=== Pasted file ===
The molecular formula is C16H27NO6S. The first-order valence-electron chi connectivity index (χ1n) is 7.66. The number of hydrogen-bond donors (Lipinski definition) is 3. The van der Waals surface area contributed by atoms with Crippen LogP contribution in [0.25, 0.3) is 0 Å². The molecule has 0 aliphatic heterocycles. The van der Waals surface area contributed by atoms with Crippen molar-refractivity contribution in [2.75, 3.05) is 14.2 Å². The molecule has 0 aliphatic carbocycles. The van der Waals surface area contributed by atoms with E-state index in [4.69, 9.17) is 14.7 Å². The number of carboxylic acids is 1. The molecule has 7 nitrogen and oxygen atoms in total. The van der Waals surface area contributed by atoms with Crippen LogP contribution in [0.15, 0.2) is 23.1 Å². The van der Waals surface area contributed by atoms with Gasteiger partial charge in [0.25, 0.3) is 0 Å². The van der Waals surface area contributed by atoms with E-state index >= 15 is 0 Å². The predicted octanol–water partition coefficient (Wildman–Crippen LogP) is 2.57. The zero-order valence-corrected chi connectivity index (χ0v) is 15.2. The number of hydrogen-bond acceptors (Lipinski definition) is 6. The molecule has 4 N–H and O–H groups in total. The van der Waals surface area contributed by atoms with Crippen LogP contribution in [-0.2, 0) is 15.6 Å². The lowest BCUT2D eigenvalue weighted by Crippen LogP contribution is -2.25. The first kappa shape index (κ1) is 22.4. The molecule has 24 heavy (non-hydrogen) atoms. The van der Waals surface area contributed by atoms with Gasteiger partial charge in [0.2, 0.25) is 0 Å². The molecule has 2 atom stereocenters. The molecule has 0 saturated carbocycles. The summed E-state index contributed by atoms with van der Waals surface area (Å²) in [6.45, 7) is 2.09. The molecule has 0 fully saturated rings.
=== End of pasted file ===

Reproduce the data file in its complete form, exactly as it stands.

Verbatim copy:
The molecular formula is C16H27NO6S. The first-order valence-electron chi connectivity index (χ1n) is 7.66. The number of hydrogen-bond donors (Lipinski definition) is 3. The van der Waals surface area contributed by atoms with Crippen LogP contribution in [0.25, 0.3) is 0 Å². The molecule has 0 aliphatic heterocycles. The van der Waals surface area contributed by atoms with Crippen molar-refractivity contribution in [2.75, 3.05) is 14.2 Å². The molecule has 0 aliphatic carbocycles. The van der Waals surface area contributed by atoms with E-state index in [4.69, 9.17) is 14.7 Å². The number of carboxylic acids is 1. The molecule has 7 nitrogen and oxygen atoms in total. The van der Waals surface area contributed by atoms with Crippen LogP contribution in [0.15, 0.2) is 23.1 Å². The van der Waals surface area contributed by atoms with Gasteiger partial charge in [0.25, 0.3) is 0 Å². The van der Waals surface area contributed by atoms with E-state index >= 15 is 0 Å². The predicted octanol–water partition coefficient (Wildman–Crippen LogP) is 2.57. The zero-order valence-corrected chi connectivity index (χ0v) is 15.2. The number of hydrogen-bond acceptors (Lipinski definition) is 6. The molecule has 4 N–H and O–H groups in total. The van der Waals surface area contributed by atoms with Crippen LogP contribution in [-0.2, 0) is 15.6 Å². The lowest BCUT2D eigenvalue weighted by Crippen LogP contribution is -2.25. The first kappa shape index (κ1) is 22.4. The molecule has 24 heavy (non-hydrogen) atoms. The van der Waals surface area contributed by atoms with Gasteiger partial charge in [0.2, 0.25) is 0 Å². The molecule has 2 atom stereocenters. The molecule has 0 saturated carbocycles. The summed E-state index contributed by atoms with van der Waals surface area (Å²) in [6.45, 7) is 2.09. The molecule has 0 fully saturated rings.